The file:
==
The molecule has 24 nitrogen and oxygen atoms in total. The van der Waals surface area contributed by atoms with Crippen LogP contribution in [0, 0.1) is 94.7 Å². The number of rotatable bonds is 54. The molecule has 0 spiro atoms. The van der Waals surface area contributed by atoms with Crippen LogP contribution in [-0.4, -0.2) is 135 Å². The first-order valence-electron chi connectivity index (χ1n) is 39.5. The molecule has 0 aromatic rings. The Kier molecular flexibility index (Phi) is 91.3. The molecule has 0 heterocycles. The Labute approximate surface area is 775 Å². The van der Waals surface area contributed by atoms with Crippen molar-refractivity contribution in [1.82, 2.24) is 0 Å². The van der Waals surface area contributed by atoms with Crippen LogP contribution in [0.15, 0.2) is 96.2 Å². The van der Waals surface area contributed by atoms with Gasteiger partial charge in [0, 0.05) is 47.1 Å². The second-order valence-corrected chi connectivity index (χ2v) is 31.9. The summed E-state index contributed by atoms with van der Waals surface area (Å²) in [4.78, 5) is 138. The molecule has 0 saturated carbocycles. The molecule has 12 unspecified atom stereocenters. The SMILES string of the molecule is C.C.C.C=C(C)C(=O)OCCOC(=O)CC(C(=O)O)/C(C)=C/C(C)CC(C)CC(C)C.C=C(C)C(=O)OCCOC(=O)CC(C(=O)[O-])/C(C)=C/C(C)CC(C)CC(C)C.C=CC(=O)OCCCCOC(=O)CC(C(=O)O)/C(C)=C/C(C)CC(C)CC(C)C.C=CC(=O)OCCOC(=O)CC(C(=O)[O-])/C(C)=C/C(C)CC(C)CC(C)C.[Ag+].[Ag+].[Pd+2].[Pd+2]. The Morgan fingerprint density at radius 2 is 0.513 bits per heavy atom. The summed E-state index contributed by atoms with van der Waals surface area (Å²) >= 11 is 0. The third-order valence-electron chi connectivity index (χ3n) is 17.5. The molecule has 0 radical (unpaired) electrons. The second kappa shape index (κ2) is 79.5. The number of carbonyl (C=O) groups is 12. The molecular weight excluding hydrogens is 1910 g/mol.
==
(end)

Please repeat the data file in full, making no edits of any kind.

The molecule has 24 nitrogen and oxygen atoms in total. The van der Waals surface area contributed by atoms with Crippen LogP contribution in [0, 0.1) is 94.7 Å². The number of rotatable bonds is 54. The molecule has 0 spiro atoms. The van der Waals surface area contributed by atoms with Crippen LogP contribution in [-0.4, -0.2) is 135 Å². The first-order valence-electron chi connectivity index (χ1n) is 39.5. The molecule has 0 aromatic rings. The Kier molecular flexibility index (Phi) is 91.3. The molecule has 0 heterocycles. The Labute approximate surface area is 775 Å². The van der Waals surface area contributed by atoms with Crippen molar-refractivity contribution in [1.82, 2.24) is 0 Å². The van der Waals surface area contributed by atoms with Crippen LogP contribution in [0.15, 0.2) is 96.2 Å². The van der Waals surface area contributed by atoms with Gasteiger partial charge in [0, 0.05) is 47.1 Å². The second-order valence-corrected chi connectivity index (χ2v) is 31.9. The summed E-state index contributed by atoms with van der Waals surface area (Å²) in [4.78, 5) is 138. The molecule has 0 saturated carbocycles. The molecule has 12 unspecified atom stereocenters. The SMILES string of the molecule is C.C.C.C=C(C)C(=O)OCCOC(=O)CC(C(=O)O)/C(C)=C/C(C)CC(C)CC(C)C.C=C(C)C(=O)OCCOC(=O)CC(C(=O)[O-])/C(C)=C/C(C)CC(C)CC(C)C.C=CC(=O)OCCCCOC(=O)CC(C(=O)O)/C(C)=C/C(C)CC(C)CC(C)C.C=CC(=O)OCCOC(=O)CC(C(=O)[O-])/C(C)=C/C(C)CC(C)CC(C)C.[Ag+].[Ag+].[Pd+2].[Pd+2]. The Morgan fingerprint density at radius 2 is 0.513 bits per heavy atom. The summed E-state index contributed by atoms with van der Waals surface area (Å²) >= 11 is 0. The third-order valence-electron chi connectivity index (χ3n) is 17.5. The molecule has 0 radical (unpaired) electrons. The second kappa shape index (κ2) is 79.5. The number of carbonyl (C=O) groups is 12. The molecular weight excluding hydrogens is 1910 g/mol.